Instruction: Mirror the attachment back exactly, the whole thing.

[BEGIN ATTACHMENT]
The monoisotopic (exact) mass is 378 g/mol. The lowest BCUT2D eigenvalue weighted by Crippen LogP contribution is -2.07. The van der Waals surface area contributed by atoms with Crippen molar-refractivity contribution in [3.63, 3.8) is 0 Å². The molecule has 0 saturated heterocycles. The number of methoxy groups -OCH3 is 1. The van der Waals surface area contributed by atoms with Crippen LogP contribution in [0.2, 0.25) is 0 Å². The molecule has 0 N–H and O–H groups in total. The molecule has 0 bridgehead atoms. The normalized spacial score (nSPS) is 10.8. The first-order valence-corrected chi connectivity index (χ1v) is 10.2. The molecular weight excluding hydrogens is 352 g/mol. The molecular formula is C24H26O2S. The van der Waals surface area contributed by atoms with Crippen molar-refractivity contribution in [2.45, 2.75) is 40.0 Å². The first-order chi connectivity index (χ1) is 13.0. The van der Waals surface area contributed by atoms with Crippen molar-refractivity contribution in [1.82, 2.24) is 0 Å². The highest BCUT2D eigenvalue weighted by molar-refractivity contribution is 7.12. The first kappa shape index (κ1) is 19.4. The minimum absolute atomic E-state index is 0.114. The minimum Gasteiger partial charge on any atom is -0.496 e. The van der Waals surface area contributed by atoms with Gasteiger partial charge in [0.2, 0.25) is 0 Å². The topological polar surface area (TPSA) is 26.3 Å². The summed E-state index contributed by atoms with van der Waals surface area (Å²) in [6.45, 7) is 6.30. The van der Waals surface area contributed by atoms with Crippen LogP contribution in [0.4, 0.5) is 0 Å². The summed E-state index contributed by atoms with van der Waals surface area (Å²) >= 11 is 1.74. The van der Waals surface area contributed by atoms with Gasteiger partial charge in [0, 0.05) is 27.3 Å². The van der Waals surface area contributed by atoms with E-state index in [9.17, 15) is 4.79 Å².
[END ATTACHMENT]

The monoisotopic (exact) mass is 378 g/mol. The lowest BCUT2D eigenvalue weighted by Crippen LogP contribution is -2.07. The van der Waals surface area contributed by atoms with Crippen molar-refractivity contribution in [3.63, 3.8) is 0 Å². The molecule has 0 saturated heterocycles. The number of methoxy groups -OCH3 is 1. The van der Waals surface area contributed by atoms with Crippen LogP contribution in [0.2, 0.25) is 0 Å². The molecule has 0 N–H and O–H groups in total. The molecule has 0 bridgehead atoms. The normalized spacial score (nSPS) is 10.8. The first-order valence-corrected chi connectivity index (χ1v) is 10.2. The molecular weight excluding hydrogens is 352 g/mol. The molecular formula is C24H26O2S. The van der Waals surface area contributed by atoms with Crippen molar-refractivity contribution in [2.45, 2.75) is 40.0 Å². The first-order chi connectivity index (χ1) is 13.0. The van der Waals surface area contributed by atoms with Crippen molar-refractivity contribution in [1.82, 2.24) is 0 Å². The highest BCUT2D eigenvalue weighted by molar-refractivity contribution is 7.12. The first kappa shape index (κ1) is 19.4. The minimum absolute atomic E-state index is 0.114. The minimum Gasteiger partial charge on any atom is -0.496 e. The van der Waals surface area contributed by atoms with Gasteiger partial charge in [0.2, 0.25) is 0 Å². The topological polar surface area (TPSA) is 26.3 Å². The summed E-state index contributed by atoms with van der Waals surface area (Å²) in [6.45, 7) is 6.30. The van der Waals surface area contributed by atoms with Crippen LogP contribution in [0.4, 0.5) is 0 Å². The summed E-state index contributed by atoms with van der Waals surface area (Å²) >= 11 is 1.74. The van der Waals surface area contributed by atoms with Gasteiger partial charge in [0, 0.05) is 27.3 Å². The van der Waals surface area contributed by atoms with E-state index in [9.17, 15) is 4.79 Å².